To hear of Jonah Lomu’s passing broke my heart because he was the real-life superman I always pretended to be when I was young.
Jonah was so unbelievably special – he wasn’t just the greatest rugby union player we have ever seen. He was the most exceptional athlete the world has ever seen.
This is quite a claim, but I want to take a moment to demonstrate why I believe this to be true.
First of all, Jonah could unleash carnage because of his unique physical properties. Jonah was 6 feet 5 and weighed over 18 stone in his prime. But he could run 100m in under 11 seconds, and more importantly, could accelerate from 0 to 80% full speed within just 3 strides. I trained as an athlete as a junior and can appreciate how ridiculous this is – I weighed 10 stone but Jonah’s power meant he could move his mass faster and in more dynamic ways than I, a dedicated track athlete, ever could.
As well as speed Jonah also had colossal upper body strength, endurance and technique. This is a rare combination and the athletes that do achieve this balance often set unbeatable achievements: e.g. Michael Johnson, David Rudisha, Usain Bolt, Kōhei Uchimura (to name a few off the top of my head). In particular the human body tends not to allow the combination of speed and endurance because they offset each other – more speed requires more energy and leads to faster build up of lactic and reduced muscle performance over time. Endurance on the other hand involves cutting down maximum speed to find a sustainable consumption of energy. But somehow Jonah could do both, with the control of technique, placing him in a unique group of super-athletes. (See tweet for more evidence of athletic prowess).
But here’s what makes Jonah really special, and in my eyes above all other athletes in all other dynamic movement sports. Jonah had unbelievable balance and agility, again completely contrary to the laws of physics given his incredible frame. This enabled him to change direction and decelerate/accelerate in the way even the nimblest of athletes could struggle to manage. Coupled with his brilliant tactical mind and vision, Jonah was IMPOSSIBLE for one man to stop. These talents led to the following scenarios becoming common to the poor souls tasked with the job of stopping Jonah on the rugby field:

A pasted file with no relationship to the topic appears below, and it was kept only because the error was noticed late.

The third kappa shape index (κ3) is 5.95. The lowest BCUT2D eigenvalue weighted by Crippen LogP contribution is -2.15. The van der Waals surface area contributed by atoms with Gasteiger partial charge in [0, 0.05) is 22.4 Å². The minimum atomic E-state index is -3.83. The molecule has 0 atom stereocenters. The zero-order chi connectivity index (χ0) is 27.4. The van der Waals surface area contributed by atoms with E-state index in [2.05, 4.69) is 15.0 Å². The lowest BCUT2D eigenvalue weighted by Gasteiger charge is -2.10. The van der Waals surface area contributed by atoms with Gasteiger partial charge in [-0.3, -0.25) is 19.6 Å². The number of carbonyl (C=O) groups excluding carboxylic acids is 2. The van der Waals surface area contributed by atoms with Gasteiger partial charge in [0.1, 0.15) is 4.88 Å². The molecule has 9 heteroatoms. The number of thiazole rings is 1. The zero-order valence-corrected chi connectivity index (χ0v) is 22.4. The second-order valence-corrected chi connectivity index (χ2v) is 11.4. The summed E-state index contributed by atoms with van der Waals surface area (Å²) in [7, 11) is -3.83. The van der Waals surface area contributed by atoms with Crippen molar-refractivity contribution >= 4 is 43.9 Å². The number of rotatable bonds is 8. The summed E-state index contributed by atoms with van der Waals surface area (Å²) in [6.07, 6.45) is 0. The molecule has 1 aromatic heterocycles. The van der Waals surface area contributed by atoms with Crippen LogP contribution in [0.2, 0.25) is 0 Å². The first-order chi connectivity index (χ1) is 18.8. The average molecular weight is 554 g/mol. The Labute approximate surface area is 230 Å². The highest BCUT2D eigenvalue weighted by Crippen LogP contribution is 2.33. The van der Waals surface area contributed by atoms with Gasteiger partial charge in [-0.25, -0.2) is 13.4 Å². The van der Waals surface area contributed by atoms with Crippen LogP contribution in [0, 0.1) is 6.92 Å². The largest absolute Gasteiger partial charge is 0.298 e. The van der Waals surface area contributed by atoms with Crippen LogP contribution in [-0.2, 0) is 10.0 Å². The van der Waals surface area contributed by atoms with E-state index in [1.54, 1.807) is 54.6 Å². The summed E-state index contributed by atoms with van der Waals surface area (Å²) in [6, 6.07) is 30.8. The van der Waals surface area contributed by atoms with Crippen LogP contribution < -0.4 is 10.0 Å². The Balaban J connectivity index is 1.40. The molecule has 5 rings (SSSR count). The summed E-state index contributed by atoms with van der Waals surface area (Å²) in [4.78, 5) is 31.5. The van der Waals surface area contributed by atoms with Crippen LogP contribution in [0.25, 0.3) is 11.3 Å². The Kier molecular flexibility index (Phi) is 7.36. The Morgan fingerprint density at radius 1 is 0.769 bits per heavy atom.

1) If you managed to line Jonah up for a tackle, he would jink left, right (agility/balance) and be gone (acceleration/speed), while you, with your inferior balance, would fall over.
2) If you managed to get near Jonah to make a tackle his reach (height/strength) meant he could swipe you away on a different axis to the path he was travelling on (agility/balance). The wasted energy you had stored for the tackle in anticipation of a monster hit (height) would instead be dissipated as you fall off-balance into the dirt, taking you permanently out of the passage of play (vision).
3) If you manged to catch Jonah as he received the ball in a non-optimal position to the try line, Jonah could still side-step (agility/acceleration) faster than most people could run. He would re-orientate himself in seconds so as to be facing the try line (vision), and sometimes he would even do this during the first attempted hit by the opposition (vision/genius/confidence).
4) If you lined up a double-hit on Jonah with a teammate, he would take you both out (power/mass).
5) If you lined up a triple-hit on Jonah with teammates, he would take you all out (power/mass).
6) If you lined up a quadruple hit on Jonah with teammates, he would take you all out (power/mass) or expose your naivety by passing the ball to another All Black (vision) releasing them to score the try.
In the following video, you will see the six scenarios above repeat in endlessly magical ways. This video shows all of Jonah’s All Black trys. What is so important to keep in mind is that Jonah is not destroying ordinary men. He is taking out professional rugby players, who themselves possess abnormal strength, speed and vision for the game.
For the benefit of identifying why Jonah is beyond special, I believe he scored the following trys from impossible positions: #4,10,12,13,15,20,21,24,25,34,37. In my opinion only Jonah could have scored these tries.
While the above video does a tremendous job of showing Jonah’s brilliance, it doesn’t quite capture the physicality involved. TV cameras deaden perspective, making everyone look similar in size and masking the force of the tackles made. Therefore, the following video (which made me emotional) captures the extraordinary force of nature Jonah brought to the field in slow motion, and shows why he was so much more than just a try-scoring machine.
What Jonah brought to the world was extraordinary and transformed his whole sport. It seems impossible to think that such a titan is no longer with us. He was, as many have described, a human-wrecking ball, with a haircut like Tin-Tin. But he was also gracious, kind, and modest about his stardom. My respect for him is endless, I just wish I could have met him to let him know what an inspiration he was.
New Zealand recently won the Rugby World Cup with their greatest team ever, and some of their greatest players ever. It seems crazy that Lomu never won the World Cup, but in the pantheon of New Zealand Rugby Jonah is King of them all, and that perhaps is the greatest accolade anyone could have in the sport.